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She heard and wept—
They decked her courtly halls;
They reined her hundred steeds;
"A noble Queen succeeds!"
Her praise has filled the town;
Who wept to wear a crown!
She saw no purples shine,
For tears had dimmed her eyes;
Were happier pageantries!
Those million shouts to drown— "God save the Queen !" from hill to mart— She heard through all her beating heart, • And turned and wept—
She wept to wear a crown!
God save thee, weeping Queen!
Thou shalt be well beloved!
As those pure tears have moved!
That tyrants cannot own—
Yea, wept to wear its crown!
God bless thee, weeping Queen,
With blessing more divine!
That tender heart of thine!
That when the thrones of earth shall be
As low as graves brought down,
When Britain first, at Heaven's command,
Arose from out the azure main,
The nations not so bless'd as thee,
While thou shalt flourish great and free,
Still more majestic shalt thou rise,
As the loud blast that tears the skies
Thee haughty tyrants ne'er shall tame:
Will but arouse thy gen'rous flame;
To thee belongs the rural reign;
Thy cities shall with commerce shine; All thine shall be the subject main,
And every shore it circles thine.
The Muses, still with freedom found,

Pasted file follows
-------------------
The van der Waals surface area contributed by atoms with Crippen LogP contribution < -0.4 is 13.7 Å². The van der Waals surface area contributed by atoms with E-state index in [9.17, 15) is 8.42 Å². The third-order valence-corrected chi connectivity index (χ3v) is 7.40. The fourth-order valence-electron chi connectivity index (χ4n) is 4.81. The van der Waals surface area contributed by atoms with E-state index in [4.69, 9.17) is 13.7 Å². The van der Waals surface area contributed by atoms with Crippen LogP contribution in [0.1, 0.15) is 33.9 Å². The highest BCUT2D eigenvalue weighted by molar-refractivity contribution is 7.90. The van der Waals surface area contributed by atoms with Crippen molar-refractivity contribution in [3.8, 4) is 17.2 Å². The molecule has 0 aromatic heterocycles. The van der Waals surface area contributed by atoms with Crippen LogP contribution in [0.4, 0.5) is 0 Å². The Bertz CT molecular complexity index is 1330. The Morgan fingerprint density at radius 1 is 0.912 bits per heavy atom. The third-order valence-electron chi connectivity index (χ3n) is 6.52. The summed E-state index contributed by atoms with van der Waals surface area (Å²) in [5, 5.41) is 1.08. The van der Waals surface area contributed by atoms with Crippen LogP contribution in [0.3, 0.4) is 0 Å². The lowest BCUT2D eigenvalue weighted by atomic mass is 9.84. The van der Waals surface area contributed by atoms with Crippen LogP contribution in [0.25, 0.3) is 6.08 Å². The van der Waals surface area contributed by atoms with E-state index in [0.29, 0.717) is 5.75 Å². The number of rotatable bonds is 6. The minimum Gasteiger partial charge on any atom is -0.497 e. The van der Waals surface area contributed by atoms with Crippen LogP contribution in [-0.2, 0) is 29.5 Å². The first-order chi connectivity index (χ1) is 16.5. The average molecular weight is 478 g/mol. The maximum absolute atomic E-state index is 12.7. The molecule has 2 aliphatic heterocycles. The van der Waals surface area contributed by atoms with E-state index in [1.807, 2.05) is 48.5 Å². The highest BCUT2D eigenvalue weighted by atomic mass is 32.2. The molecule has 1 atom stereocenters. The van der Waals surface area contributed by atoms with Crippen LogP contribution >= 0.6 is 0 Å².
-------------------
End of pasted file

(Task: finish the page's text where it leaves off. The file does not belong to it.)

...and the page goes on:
Blest isle! with matchless beauty crowned,
THE TWO APRIL MORNINGS.
We walked along, while bright and red
Uprose the morning sun; And Matthew stopped, he looked, and said,
"The will of God be done."
A village schoolmaster was he,
With hair of glittering gray; As blithe a man as you could see
On a spring holiday.
And on that morning, through the grass
And by the steaming rills, We travelled merrily, to pass
A day among the hills.
"Our work," said I, "was well begun;
Then, from thy breast what thought, Beneath so beautiful a sun,
So sad a sigh has brought 1"
A second time did Matthew stop;
And fixing still his eye
To me he made reply :—
"Yon cloud with that long purple cleft
Brings fresh into my mind
Full thirty years behind.
And just above yon slope of corn
Were in the sky that April morn,
With rod and line I sued the sport
Which that sweet season gave,
Beside my daughter's grave.
Nine summers had she scarcely seen,
The pride of all the vale;
A very nightingale.
Six feet in earth my Emma lay;
And yet I loved her more—
I e'er had loved before.
And turning from her grave, I met,
Beside the churchyard yew,
With points of morning dew.
A basket on her head she bare;
Her brow was smooth and white: To see a child so very fair,
It was a pure delight.
No fountain from its rocky cave
E'er tripped with foot so free; She seemed as happy as a wave
That dances on the sea.
There came from me a sigh of pain
Which I could ill confine;
And did not wish her mine!"
Matthew is in his grave, yet now
Methinks I see him stand
Of wilding in his hand. ^kpstorth. THE FOUNTAIN.
We talked with open heart, and tongue
Affectionate and true, A pair of friends, though I was young,
And Matthew seventy-two.
We lay beneath a spreading oak,
Beside a mossy seat;
And gurgled at our feet.
'" Now, Matthew," said I, "let us match
This water's pleasant tune,
That suits a summer's noon.
Or of the church-clock and the chimes
That half-mad thing of witty rhymes
In silence Matthew lay, and eyed
And thus the dear old man replied,
"No check, no stay, this streamlet fears;
How merrily it goes!
And flow as now it flows.
And here, on this delightful day,
I cannot choose but think How oft, a vigorous man, I lay
Beside this fountain's brink.
My eyes are dim with childish tears,